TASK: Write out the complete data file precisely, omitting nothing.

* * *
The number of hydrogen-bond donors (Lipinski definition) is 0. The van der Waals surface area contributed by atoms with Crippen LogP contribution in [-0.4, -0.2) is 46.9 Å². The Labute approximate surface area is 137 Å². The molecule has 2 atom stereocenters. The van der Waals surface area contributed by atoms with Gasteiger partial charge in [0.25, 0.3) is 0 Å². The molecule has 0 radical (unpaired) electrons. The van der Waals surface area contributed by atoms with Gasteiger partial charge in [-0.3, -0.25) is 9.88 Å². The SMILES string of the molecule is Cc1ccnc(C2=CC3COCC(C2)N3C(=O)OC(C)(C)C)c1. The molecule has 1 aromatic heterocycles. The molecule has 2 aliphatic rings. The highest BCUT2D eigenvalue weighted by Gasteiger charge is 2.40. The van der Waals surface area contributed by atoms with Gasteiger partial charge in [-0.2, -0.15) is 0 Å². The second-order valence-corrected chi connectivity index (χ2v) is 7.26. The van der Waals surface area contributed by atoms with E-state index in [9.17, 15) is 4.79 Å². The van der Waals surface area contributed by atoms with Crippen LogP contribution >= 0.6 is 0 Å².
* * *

The number of hydrogen-bond donors (Lipinski definition) is 0. The van der Waals surface area contributed by atoms with Crippen LogP contribution in [-0.4, -0.2) is 46.9 Å². The Labute approximate surface area is 137 Å². The molecule has 2 atom stereocenters. The van der Waals surface area contributed by atoms with Gasteiger partial charge in [0.25, 0.3) is 0 Å². The molecule has 0 radical (unpaired) electrons. The van der Waals surface area contributed by atoms with Gasteiger partial charge in [-0.3, -0.25) is 9.88 Å². The SMILES string of the molecule is Cc1ccnc(C2=CC3COCC(C2)N3C(=O)OC(C)(C)C)c1. The molecule has 1 aromatic heterocycles. The molecule has 2 aliphatic rings. The highest BCUT2D eigenvalue weighted by Gasteiger charge is 2.40. The van der Waals surface area contributed by atoms with Gasteiger partial charge in [-0.2, -0.15) is 0 Å². The second-order valence-corrected chi connectivity index (χ2v) is 7.26. The van der Waals surface area contributed by atoms with E-state index in [9.17, 15) is 4.79 Å². The van der Waals surface area contributed by atoms with Crippen LogP contribution >= 0.6 is 0 Å².